alcoholic

It’s a slippery slope

recovery-ants

Ants in recovery-unaware of the direction but aware of the path.

I got sober in January of 2015 and I’ve been in recovery from an eating disorder since November of 2015. Yep, 2015 was a big year. The action of being in recovery looks different every day. Today, alcohol and I do not struggle. On occasion I’ll have a fleeting thought that a drink might be nice or something will happen that makes me crave the relief from just one drink. Usually when I think that way about booze I remember I am sober, check myself and move on. The eating thing…that is an entirely different beast.

Last year at this time, I was educated by a team of very smart therapists, doctors, and nutritionists about eating disorders – specifically binge eating disorder. I was taught how to go through a day of planned eating with scheduled snacks. With this plan, I  moved swiftly through the days…even with the  emotional turmoil that is life as a working mom, friend and wife. I was able to have loads of snack foods at my disposal, even in my pantry (the favorites were peanut butter pretzels, peanut butter M&Ms and chocolate peanut butter ice cream.) I divided these snacks into normalized portions in little plastic baggies. (except for the ice cream of course ) At snack time I would eat a portion and move on. I was done eating and THINKING about eating.

My disease has morphed. It tries to sabotage me. I tricks me into thinking I am normal. I have noticed in the past few weeks that I grab at the peanut butter pretzels at  will and I ask the husband to head to the store to pick up chocolate peanut butter ice cream whenever I want it. These foods in and of themselves are not bad. I don’t vilify food. But, unplanned eating is dangerous to me.  If I pre-commit to a snack – whatever it is – I can eat it without judgement.

When I grab the unplanned food, I know this is not what recovery looks like. But what I tell myself is that “I am WAY far in recovery and I don’t need to plan and pre-commit. I can eat whenever and whatever I want.”

Last night, after I had gone through the day of planned eating, I absentmindedly/knowingly grabbed a handful of peanut butter pretzels, realized what I was doing and still proceeded to shove some in my mouth. I did this knowing that the action was counter to my recovery. In the next few minutes, I started to feel the guilt and shame of being “owned” by a food. Why wasn’t I as strong as I was a year ago?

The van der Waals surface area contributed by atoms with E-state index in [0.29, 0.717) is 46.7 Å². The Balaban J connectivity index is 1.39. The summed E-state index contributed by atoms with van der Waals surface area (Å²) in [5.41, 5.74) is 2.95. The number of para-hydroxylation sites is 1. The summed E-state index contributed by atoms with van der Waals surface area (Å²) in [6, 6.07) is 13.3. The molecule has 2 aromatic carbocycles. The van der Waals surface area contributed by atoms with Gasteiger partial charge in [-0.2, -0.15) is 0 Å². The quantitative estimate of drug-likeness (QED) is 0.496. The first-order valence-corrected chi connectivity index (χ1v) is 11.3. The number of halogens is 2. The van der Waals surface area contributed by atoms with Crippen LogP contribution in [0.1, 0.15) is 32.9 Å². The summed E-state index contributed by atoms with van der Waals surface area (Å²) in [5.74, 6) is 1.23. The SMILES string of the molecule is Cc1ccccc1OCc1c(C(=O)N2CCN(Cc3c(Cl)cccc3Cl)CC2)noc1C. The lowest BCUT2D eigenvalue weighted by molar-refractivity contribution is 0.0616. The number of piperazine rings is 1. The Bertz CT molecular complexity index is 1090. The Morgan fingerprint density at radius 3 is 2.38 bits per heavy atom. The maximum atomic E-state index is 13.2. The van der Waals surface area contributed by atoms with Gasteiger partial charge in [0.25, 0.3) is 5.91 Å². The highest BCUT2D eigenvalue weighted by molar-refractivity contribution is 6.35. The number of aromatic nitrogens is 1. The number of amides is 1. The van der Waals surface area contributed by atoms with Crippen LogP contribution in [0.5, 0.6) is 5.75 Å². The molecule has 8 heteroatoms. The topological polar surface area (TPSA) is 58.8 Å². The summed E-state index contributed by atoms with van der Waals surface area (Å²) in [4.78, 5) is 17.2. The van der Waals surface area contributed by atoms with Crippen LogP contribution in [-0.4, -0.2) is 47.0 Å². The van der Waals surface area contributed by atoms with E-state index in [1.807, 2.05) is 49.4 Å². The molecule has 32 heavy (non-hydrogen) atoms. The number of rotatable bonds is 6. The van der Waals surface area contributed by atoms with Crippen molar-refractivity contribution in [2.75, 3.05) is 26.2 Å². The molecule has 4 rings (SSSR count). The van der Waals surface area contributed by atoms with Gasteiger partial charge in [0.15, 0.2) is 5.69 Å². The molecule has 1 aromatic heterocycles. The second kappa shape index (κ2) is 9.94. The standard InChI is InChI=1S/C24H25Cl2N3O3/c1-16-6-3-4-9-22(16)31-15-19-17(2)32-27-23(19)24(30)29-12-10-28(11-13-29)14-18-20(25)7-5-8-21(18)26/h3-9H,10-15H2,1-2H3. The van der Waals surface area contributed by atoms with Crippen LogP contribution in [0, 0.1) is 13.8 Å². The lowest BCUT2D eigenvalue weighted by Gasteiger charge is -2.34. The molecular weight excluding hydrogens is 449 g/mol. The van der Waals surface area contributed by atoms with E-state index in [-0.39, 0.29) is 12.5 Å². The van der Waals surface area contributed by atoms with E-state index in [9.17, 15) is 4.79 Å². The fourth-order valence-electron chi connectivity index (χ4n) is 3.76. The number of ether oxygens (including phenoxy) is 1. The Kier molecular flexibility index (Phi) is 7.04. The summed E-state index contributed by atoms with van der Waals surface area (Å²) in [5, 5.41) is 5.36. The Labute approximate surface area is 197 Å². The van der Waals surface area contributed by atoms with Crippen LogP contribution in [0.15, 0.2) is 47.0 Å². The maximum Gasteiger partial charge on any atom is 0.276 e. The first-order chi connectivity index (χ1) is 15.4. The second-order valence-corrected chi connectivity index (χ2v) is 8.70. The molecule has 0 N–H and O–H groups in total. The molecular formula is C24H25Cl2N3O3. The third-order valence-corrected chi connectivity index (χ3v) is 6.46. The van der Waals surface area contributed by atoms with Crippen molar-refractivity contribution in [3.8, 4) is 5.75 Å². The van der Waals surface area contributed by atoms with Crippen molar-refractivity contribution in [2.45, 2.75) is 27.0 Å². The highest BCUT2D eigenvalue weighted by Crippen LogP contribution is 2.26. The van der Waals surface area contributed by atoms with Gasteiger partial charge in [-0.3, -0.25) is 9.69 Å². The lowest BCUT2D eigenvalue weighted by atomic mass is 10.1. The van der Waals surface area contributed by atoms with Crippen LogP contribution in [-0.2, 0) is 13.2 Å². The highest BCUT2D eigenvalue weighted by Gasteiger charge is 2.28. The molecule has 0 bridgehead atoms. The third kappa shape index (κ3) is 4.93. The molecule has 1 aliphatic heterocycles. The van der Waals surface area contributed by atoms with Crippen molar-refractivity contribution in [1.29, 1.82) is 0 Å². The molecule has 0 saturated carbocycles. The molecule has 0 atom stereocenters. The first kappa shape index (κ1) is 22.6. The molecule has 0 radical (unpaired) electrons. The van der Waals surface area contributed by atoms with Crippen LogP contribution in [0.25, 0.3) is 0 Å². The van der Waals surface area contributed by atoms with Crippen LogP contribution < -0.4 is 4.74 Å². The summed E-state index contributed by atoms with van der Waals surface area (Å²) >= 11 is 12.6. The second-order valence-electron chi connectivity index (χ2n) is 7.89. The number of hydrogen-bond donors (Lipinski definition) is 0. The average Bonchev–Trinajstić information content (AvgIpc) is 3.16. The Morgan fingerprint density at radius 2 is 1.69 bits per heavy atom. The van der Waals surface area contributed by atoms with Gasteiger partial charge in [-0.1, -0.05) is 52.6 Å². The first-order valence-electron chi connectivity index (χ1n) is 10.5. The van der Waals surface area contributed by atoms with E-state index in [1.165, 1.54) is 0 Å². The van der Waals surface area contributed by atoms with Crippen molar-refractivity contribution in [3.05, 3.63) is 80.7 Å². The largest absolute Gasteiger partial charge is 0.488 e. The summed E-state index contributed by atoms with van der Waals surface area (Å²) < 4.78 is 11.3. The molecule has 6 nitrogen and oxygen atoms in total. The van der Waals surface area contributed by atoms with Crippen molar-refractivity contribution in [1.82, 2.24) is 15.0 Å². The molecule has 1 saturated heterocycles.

Instead of finishing off the rest of the bag, I took the remaining peanut butter pretzels, put them in the sink, got them super wet and soggy (cause you know, if they were dry and crispy I might chase them down later) and washed them down the drain. After that, I felt safer.

It’s true, a year ago I could keep those foods around and they wouldn’t faze me. Recovery looks different today from how it looked it did last year. It will be different three weeks from now. What I have to do today is make sure I create a safe space around food. Today, I can’t have my obsessive foods in my house. I have to be intentional and aware with food because we need it to survive.

These are some rules I try to follow to stay present and active in recovery.

  1. I do not pay  for alcohol…it’s a slippery slope.
  2. I don’t hang out in bars…unless there is a group and I have control of leaving.
  3. I do plan my  meals and snacks….it’s a slippery slope.
  4. I do stick to this plan…it makes life so much less complicated.
  5. I do reach out to people who struggle like me…they have saved my life…over and over.

My Triggers….Bang Bang

Shh....reprogramming in progress.

Shh….reprogramming in progress.

Before I quit drinking my eye used to twitch all of the time. It was a tiny twitch that no one else could see. I would point to my eye and ask a friend if they could see it and inevitably they couldn’t.

For years I used alcohol and food to mask my frustrations and feelings. I could always get myself into a place where nothing bothered me. Rough day at work? That’s okay, have a bottle of wine. Friend pissed you off? Binge on the popcorn, beer and Homeland, why not, you deserve it. But that little twitch, that was my tell. I didn’t always know right away WHAT I was stressed about, but I would mentally scroll a list of possibilities and once I got to the culprit the twitching would begin.